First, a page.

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when it comes to electro-mobility, we will see a rise in the importance of decentralised energy production, depending also on the spread of energy production on the level of household solar panels, for example. The combination of electro-mobiles, photovoltaic power stations and maybe even household accumulations could in the future become an affordable and common alternative, bound to improve the emission profile of electro-mobility as a whole even further. It might not be far-fetched to suggest that if somebody is considering buying an electromobile as an ecological form of transport, they will also think about from which source they will recharge it. What would happen to electro-mobility’s attractiveness if the recharging of e-cars were to cost as much as the regular use of electricity, based on kilowatt-hours? That’s not really a question about what we are charging for, be it kWh, minutes or something else, but at what price. I believe that for electro-mobility to make sense in the long-run, it has to make sense for all who are in some way involved in its process. It has to be profitable for the carmakers, the operators of infrastructure, and for the owners and operators of vehicles. The recharge price should at a level to allow for a decent return on investment into the recharging infrastructure. We know that so far, this is a question for the future. The electromobile market is still at in its inception stage. To try to calculate a price based on current costs just does not make sense. Also because currently, expenses would
have to be divided among a small group of users and the recharging would be unacceptably high. Electro-mobiles are right now somewhere along the edge of economic sustainability. Costly recharging would upset this situation and stifle the market, which is not something anybody wants. The infrastructure has to go ahead of the market and this could be resolved, among other things, by public funding for recharging stations. Similarly, it could initially be acceptable that recharging providers would sponsor the recharging of e-cars to stimulate the market or as part of their PR activities. Of course, in the long run, such models are unsustainable and electro-mobility should eventually and gradually attain commercial business levels. We trust that technological development will be reflected in the cost and the availability and affordability of e-vehicles and that commercial recharging businesses will get the space they need. It is nevertheless obvious that public recharging will be more expensive than household recharging and the question remains how much car users will value the quicker speed of external recharging. To come back to the question, to charge for kWh or any other measurement unit that will reflect the actual use of the refuelling station by a concrete user appears to be logical and fair. It can thus be expected to become a trend followed by all providers, including ČEZ. Tomáš Chmelík head of Clean Technologies at ČEZ, a.s.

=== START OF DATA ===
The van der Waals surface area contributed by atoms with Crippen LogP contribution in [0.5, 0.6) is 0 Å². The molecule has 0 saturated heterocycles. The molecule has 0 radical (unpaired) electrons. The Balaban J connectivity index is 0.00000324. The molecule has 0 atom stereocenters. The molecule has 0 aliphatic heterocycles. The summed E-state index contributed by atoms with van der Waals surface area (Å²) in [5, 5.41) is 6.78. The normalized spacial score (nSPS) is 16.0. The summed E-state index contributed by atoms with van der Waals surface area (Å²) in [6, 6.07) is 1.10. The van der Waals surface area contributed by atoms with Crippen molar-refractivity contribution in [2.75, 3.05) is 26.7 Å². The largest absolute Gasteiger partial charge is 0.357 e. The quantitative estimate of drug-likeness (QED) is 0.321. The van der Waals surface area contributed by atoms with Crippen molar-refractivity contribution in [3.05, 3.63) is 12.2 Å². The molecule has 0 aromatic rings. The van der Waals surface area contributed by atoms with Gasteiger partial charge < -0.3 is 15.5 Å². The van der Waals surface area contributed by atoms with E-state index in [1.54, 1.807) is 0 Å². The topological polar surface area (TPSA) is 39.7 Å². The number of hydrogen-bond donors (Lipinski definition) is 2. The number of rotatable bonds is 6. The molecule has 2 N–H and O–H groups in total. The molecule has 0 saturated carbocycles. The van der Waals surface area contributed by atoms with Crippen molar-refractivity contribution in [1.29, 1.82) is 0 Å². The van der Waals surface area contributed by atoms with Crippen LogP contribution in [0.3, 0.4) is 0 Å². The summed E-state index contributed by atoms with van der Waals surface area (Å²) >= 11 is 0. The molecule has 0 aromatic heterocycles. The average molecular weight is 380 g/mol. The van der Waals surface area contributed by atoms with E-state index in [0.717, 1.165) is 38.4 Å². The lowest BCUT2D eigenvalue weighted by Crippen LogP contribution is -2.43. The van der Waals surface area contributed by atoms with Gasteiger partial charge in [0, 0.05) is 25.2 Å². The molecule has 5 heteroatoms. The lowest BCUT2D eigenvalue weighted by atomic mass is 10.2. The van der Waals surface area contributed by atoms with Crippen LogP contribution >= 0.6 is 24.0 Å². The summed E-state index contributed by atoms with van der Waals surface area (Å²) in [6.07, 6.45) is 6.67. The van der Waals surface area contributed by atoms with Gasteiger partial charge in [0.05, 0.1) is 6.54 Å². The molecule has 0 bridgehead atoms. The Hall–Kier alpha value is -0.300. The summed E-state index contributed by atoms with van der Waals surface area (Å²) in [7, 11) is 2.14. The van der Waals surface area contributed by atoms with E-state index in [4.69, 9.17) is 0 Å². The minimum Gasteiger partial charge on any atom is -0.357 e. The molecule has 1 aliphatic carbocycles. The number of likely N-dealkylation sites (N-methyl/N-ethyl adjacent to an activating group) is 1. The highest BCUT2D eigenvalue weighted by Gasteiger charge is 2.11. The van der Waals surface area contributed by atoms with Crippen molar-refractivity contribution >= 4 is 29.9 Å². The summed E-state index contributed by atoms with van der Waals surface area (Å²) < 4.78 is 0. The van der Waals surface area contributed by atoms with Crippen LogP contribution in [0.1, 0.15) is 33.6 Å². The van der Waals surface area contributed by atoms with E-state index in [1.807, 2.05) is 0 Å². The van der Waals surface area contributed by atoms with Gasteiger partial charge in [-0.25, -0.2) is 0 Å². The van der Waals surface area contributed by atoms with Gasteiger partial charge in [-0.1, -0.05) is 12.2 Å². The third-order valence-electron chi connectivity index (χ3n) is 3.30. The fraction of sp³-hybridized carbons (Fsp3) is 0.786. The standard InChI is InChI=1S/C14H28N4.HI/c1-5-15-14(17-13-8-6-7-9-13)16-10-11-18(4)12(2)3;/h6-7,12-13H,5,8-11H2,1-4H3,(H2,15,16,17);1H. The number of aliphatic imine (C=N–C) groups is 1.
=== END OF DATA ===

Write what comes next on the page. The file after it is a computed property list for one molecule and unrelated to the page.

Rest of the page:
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Text: Pavla Francová, photo: Barbora Mráčková
25 — interview
We don’t know how to agree “In the Czech Republic, we’re well off, but we don’t see it much,” says Judge of the Supreme Administrative Court Karel Šimka. In our interview, he points out the strong and weak points of Czech public administration.
Karel Šimka Karel Šimka, judge of the Supreme Administrative Court, obtained degrees in law and political science from universities in Pilsen, Prague and Passau. Initially, he served as a judge in the field of civil law. For the Aspen Institute’s Czech Republic: The Shape We're In project, he analysed the quality of governance, i.e. the conduct of public institutions in the Czech Republic.
Do we have reason to be proud of the Czech Republic’s public administration? I wouldn’t use the term “proud”, but we can nevertheless be content, I guess. In our daily lives, it is functioning rather well. Whatever we need from the state, we eventually end up getting. The problems start when the public authorities have to resolve any kind of larger tasks, say, for example build a highway or decide whether to expand the Temelin nuclear power plant.